There could well be a period of catch-up, after the void that was left earlier in trade, Mr Strong said.
Other North Asian markets like Japan and Korea also seemed to be managing the COVID-19 challenge well, and beef trade remained sound.
Clean & green reputation
“Out of this COVID-19 issue, we are seeing some incredibly positive information coming out about the perception of Australian product in the international market,” Mr Strong said.
“The view is that consumers under challenge from the virus threat are gravitating more strongly towards products they identify as clean & green. While it is still in its early stages, we are seeing some consumer data coming in which supports that very strongly – particularly in China. We think that is going to be very positive in the months ahead, for Australian red meat.”
In the US, consumers are taking actions similar to those in Australia, seeking to stockpile products like ground beef for future use.
Change in buying habits and preferences?
Beef Central asked Mr Strong whether the changes in consumer habits now being seen, such as more at-home food preparation, and purchasing food online, were likely to remain after the COVID-19 threat has cleared.
“I don’t anticipate that we will see fundamental changes like that,” he said.
“These things happen progressively. The market may see some increased online purchasing, but it’s likely, after a lengthy period where consumers have only eaten at home, that there will be a huge response in food service restaurant, pub and club dining after this is all over,” he said.
“Remember, all of these social changes that we’ve seen have been forced on people – it’s not as if consumers suddenly all decided they did not want to eat out any more. It’s all about staying home so somebody does not die.”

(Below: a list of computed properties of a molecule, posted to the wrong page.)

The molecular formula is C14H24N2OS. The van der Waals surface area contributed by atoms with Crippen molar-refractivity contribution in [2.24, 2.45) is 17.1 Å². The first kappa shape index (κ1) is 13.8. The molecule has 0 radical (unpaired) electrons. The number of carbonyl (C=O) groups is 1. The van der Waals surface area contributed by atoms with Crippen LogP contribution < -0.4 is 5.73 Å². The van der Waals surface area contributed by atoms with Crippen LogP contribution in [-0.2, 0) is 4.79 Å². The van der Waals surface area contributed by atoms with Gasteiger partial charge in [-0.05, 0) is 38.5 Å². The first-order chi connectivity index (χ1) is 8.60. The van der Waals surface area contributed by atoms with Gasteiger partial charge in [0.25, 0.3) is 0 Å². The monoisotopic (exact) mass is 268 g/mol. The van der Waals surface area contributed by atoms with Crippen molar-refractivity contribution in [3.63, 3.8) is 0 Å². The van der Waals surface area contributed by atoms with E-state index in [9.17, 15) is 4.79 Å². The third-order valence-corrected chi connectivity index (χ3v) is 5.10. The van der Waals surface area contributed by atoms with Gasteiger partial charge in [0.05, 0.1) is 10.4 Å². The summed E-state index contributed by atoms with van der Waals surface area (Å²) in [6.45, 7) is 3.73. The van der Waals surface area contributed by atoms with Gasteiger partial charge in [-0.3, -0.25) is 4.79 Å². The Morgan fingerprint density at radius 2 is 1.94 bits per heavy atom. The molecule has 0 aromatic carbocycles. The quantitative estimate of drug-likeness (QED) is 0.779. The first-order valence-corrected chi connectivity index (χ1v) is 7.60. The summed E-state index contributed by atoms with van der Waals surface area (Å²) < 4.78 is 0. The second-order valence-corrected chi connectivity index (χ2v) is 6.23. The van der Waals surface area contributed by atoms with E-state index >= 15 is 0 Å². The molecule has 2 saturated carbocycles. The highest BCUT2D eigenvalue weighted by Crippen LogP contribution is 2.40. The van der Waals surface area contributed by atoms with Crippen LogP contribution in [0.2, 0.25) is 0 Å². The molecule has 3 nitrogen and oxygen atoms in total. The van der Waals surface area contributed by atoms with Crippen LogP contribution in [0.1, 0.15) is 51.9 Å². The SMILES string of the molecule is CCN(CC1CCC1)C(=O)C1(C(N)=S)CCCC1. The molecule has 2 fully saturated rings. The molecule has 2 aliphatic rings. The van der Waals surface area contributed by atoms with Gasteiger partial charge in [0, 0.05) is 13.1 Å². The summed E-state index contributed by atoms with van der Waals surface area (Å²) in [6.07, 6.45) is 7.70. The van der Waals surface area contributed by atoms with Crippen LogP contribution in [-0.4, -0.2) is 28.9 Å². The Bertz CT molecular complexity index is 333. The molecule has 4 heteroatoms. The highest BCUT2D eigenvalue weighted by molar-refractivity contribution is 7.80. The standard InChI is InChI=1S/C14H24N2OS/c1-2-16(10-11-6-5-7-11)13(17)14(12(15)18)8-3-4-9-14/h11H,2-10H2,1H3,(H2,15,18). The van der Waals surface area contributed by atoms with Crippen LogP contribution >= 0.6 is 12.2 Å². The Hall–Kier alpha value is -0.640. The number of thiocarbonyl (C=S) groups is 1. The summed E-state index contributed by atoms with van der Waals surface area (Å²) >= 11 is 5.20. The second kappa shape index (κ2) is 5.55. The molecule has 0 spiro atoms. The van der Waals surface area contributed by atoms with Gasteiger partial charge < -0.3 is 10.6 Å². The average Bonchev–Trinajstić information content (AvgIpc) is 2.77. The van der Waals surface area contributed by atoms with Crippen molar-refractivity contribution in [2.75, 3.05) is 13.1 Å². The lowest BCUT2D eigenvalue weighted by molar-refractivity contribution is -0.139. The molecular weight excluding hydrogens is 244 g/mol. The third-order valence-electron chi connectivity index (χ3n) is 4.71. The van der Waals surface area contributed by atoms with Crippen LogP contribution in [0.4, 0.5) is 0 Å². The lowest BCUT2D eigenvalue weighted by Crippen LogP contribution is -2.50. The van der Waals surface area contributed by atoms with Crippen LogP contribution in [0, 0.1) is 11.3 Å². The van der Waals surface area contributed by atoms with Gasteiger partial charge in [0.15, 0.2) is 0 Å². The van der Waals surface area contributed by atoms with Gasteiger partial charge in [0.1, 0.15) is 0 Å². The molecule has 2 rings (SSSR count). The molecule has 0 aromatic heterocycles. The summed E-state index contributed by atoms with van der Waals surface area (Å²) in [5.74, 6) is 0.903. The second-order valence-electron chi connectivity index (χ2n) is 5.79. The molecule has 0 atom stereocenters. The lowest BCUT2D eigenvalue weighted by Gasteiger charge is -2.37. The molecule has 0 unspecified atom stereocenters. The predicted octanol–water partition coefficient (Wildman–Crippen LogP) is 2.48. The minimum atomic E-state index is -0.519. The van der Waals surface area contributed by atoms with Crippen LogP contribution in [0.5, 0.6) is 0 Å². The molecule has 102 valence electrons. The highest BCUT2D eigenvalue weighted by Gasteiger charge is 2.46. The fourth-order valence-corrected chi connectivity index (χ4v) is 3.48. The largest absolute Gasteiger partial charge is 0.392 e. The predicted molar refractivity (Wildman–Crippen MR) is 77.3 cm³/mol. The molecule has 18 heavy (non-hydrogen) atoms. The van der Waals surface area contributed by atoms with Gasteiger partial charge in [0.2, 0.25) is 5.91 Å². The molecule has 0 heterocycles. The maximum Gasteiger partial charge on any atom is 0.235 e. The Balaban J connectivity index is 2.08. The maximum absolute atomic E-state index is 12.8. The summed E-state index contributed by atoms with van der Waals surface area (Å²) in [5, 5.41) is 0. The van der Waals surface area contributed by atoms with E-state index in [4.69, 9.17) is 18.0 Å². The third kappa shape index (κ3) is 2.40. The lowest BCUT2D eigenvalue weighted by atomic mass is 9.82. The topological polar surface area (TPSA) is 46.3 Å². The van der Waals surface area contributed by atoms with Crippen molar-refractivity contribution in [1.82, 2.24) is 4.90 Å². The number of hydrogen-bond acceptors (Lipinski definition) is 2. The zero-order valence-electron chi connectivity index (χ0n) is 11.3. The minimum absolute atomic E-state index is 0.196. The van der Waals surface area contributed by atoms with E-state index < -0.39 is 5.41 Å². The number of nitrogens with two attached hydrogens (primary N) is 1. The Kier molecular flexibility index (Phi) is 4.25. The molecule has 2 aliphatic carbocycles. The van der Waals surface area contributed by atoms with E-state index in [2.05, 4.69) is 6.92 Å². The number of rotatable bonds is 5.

“As much as most people enjoy sitting down for a meal at home with their family, when this all clears, the first thing they will want to do is not do this, but go out to eat.”
“But COVID-19 may also mean that more consumers become familiar with alternate channels, such as buying fresh beef online, rather than at the supermarket. That will auger well for segments like online home-delivery – it will become more efficient, and a larger percentage of the population may be prepared to use it.”
“But I don’t know that COVID-19 lock-downs will stimulate a fundamental shift in the way people want to eat.”
“There will inevitably be some disruption and losses of food service restaurant and café operators – it is currently a very difficult space – but for those who last the distance, food service will pick up where it left off.”
Asked about the response in cattle markets since COVID-19 took hold, Mr Strong said while there would be inevitable disruptions, ultimately it would be positive, with the strong outlook that lay ahead for the industry.